Trial to improve efficiency in community language schools

By Vijay Badhwar

Ray Williams, NSW Minister for Multiculturalism, and Education Minister, Rob Stokes, announced an evaluation programme for community language schools to achieve better outcomes that align with economic benefits that follow in the long run with bi-lingual or multi-lingual workforce in the state.

Nearly 35,000 students access community languages classes out of school hours to study 58 languages in 545 locations across NSW, Rob Stokes said.

There is, however, no time frame set for the evaluation programme, Mr Stokes said in reply to a question from the media.

The evaluation programme will also not involve standardising the curriculum for various languages, he said, in response to another question.

The trial involving 1000 students from 10 language schools in the State is being organised by the Sydney Institute of Community Languages Education (SICLE) who has contracted a company to supply new learning management tools which are designed to improve operational procedures such as enrolment and attendance records.

A funding of $1.78 million allocated for the new online management system for delivery of professional learning to Community Languages Schools’ volunteer teachers will be better utilised if it is not limited merely by input from a few prominent language schools, especially if these are run by individuals rather than the community. Then it becomes only a bureaucratic exercise to ”˜tick the boxes’ with a bias to suit individuals rather than the community as a whole.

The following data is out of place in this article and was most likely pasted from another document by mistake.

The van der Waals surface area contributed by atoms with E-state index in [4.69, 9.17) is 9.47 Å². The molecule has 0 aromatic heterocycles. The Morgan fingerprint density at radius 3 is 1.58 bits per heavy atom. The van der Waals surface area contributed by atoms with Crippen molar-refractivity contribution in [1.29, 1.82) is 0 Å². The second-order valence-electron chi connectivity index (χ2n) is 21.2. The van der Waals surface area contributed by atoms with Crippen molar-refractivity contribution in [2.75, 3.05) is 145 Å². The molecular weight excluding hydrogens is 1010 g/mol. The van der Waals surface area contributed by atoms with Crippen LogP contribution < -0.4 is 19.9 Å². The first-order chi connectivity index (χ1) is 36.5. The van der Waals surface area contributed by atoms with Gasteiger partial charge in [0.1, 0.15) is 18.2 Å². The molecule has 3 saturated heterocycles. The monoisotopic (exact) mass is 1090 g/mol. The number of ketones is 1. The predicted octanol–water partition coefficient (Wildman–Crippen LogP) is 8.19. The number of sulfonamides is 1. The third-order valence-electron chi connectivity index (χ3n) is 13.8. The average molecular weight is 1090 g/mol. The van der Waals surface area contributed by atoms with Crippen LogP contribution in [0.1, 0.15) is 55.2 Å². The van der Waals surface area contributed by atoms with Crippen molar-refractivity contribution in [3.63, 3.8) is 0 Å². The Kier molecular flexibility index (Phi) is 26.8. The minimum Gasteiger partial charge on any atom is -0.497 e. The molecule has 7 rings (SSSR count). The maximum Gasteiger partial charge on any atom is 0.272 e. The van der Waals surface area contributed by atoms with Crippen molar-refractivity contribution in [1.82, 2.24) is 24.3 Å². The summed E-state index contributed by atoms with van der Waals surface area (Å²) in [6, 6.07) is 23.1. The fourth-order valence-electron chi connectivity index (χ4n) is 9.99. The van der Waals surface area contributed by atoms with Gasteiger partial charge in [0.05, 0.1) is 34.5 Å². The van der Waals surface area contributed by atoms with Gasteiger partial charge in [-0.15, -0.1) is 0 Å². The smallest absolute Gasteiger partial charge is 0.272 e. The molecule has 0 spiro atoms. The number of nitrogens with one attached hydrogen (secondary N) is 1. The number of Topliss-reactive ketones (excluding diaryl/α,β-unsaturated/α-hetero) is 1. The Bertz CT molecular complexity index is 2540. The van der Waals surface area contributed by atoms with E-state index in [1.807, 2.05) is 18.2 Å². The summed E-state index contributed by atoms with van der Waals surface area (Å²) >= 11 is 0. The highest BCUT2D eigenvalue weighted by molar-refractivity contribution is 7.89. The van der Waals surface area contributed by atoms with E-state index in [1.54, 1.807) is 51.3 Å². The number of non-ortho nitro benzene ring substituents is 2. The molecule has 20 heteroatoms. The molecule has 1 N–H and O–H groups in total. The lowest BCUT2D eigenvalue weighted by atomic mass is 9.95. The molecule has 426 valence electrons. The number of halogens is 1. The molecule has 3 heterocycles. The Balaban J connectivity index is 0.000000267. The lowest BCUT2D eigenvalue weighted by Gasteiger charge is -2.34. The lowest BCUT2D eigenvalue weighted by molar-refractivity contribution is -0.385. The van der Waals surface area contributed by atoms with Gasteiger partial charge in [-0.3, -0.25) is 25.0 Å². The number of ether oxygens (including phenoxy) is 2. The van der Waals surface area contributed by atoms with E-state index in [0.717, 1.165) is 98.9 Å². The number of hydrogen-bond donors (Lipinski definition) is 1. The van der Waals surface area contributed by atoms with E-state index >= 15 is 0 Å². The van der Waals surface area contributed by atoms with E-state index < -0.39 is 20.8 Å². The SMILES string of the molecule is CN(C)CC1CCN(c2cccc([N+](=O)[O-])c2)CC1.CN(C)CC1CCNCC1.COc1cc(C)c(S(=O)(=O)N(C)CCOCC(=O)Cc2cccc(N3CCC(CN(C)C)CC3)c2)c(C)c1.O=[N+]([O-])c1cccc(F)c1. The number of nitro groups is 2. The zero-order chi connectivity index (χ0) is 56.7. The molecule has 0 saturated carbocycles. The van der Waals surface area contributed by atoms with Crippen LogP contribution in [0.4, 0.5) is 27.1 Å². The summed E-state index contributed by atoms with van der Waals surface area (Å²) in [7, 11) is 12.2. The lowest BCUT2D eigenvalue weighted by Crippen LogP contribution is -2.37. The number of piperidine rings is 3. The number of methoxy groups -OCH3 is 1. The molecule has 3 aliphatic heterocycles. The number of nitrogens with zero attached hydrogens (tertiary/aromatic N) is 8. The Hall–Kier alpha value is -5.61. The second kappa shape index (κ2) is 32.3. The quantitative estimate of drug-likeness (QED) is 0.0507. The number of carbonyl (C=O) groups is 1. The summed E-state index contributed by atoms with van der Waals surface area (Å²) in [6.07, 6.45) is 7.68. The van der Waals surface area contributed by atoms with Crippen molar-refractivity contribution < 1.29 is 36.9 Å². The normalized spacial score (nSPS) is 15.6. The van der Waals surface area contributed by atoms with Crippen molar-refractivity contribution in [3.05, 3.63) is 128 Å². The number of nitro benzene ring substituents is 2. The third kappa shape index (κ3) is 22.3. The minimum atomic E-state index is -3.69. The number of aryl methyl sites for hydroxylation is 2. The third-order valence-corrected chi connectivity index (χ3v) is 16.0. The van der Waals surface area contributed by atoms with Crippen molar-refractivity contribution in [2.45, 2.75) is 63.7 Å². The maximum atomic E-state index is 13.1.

Mr Williams said the importance of language in maintaining cultural identity cannot be underestimated.

There are 200 scholarships available each year for volunteer community language teachers to undertake professional learning at Sydney University, focusing on strengthening their teaching skills to further support the delivery of this important program.

Community languages teachers will also be able to access new resources aligned with the NSW K-10 Languages syllabus.

Agreement has also been reached with the NSW Education Standards Authority to develop new syllabuses in Hindi, Macedonian, Persian (Dari/Farsi), Punjabi and Tamil, through an investment of $700,000 by the NSW Government.

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